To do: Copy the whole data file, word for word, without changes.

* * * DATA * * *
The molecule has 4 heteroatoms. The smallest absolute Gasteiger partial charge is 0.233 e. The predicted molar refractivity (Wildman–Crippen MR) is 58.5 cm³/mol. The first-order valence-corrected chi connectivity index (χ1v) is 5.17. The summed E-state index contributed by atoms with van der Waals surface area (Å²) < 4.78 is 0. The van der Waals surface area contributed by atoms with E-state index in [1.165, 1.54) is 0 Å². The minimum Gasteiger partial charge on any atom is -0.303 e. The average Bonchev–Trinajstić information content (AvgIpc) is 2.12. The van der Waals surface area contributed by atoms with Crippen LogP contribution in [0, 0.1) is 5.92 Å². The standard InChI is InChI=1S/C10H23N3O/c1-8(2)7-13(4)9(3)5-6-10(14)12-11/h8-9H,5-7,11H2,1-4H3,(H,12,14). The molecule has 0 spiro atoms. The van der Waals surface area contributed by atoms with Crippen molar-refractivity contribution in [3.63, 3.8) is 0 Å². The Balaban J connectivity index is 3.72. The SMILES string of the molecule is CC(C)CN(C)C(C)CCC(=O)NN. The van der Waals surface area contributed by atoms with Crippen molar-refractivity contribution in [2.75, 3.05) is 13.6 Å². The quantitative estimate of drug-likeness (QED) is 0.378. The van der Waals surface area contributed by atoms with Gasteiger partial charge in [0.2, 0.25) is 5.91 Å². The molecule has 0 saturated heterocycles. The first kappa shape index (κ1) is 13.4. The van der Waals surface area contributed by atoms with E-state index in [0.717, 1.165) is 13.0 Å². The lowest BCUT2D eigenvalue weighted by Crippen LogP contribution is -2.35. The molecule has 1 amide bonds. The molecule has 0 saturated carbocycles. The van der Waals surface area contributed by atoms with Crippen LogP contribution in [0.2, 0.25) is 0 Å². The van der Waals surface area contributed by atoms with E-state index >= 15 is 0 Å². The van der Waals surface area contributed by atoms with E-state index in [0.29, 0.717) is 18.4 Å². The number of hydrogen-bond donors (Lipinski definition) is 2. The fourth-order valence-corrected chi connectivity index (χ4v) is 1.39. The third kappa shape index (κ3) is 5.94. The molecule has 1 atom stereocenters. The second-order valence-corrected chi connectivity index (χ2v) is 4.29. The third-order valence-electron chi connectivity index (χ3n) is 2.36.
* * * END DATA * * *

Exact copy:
The molecule has 4 heteroatoms. The smallest absolute Gasteiger partial charge is 0.233 e. The predicted molar refractivity (Wildman–Crippen MR) is 58.5 cm³/mol. The first-order valence-corrected chi connectivity index (χ1v) is 5.17. The summed E-state index contributed by atoms with van der Waals surface area (Å²) < 4.78 is 0. The van der Waals surface area contributed by atoms with E-state index in [1.165, 1.54) is 0 Å². The minimum Gasteiger partial charge on any atom is -0.303 e. The average Bonchev–Trinajstić information content (AvgIpc) is 2.12. The van der Waals surface area contributed by atoms with Crippen LogP contribution in [0, 0.1) is 5.92 Å². The standard InChI is InChI=1S/C10H23N3O/c1-8(2)7-13(4)9(3)5-6-10(14)12-11/h8-9H,5-7,11H2,1-4H3,(H,12,14). The molecule has 0 spiro atoms. The van der Waals surface area contributed by atoms with Crippen molar-refractivity contribution in [3.63, 3.8) is 0 Å². The Balaban J connectivity index is 3.72. The SMILES string of the molecule is CC(C)CN(C)C(C)CCC(=O)NN. The van der Waals surface area contributed by atoms with Crippen molar-refractivity contribution in [2.75, 3.05) is 13.6 Å². The quantitative estimate of drug-likeness (QED) is 0.378. The van der Waals surface area contributed by atoms with Gasteiger partial charge in [0.2, 0.25) is 5.91 Å². The molecule has 0 saturated heterocycles. The first kappa shape index (κ1) is 13.4. The van der Waals surface area contributed by atoms with E-state index in [0.717, 1.165) is 13.0 Å². The lowest BCUT2D eigenvalue weighted by Crippen LogP contribution is -2.35. The molecule has 1 amide bonds. The molecule has 0 saturated carbocycles. The van der Waals surface area contributed by atoms with Crippen LogP contribution in [0.2, 0.25) is 0 Å². The van der Waals surface area contributed by atoms with E-state index >= 15 is 0 Å². The van der Waals surface area contributed by atoms with E-state index in [0.29, 0.717) is 18.4 Å². The number of hydrogen-bond donors (Lipinski definition) is 2. The fourth-order valence-corrected chi connectivity index (χ4v) is 1.39. The third kappa shape index (κ3) is 5.94. The molecule has 1 atom stereocenters. The second-order valence-corrected chi connectivity index (χ2v) is 4.29. The third-order valence-electron chi connectivity index (χ3n) is 2.36.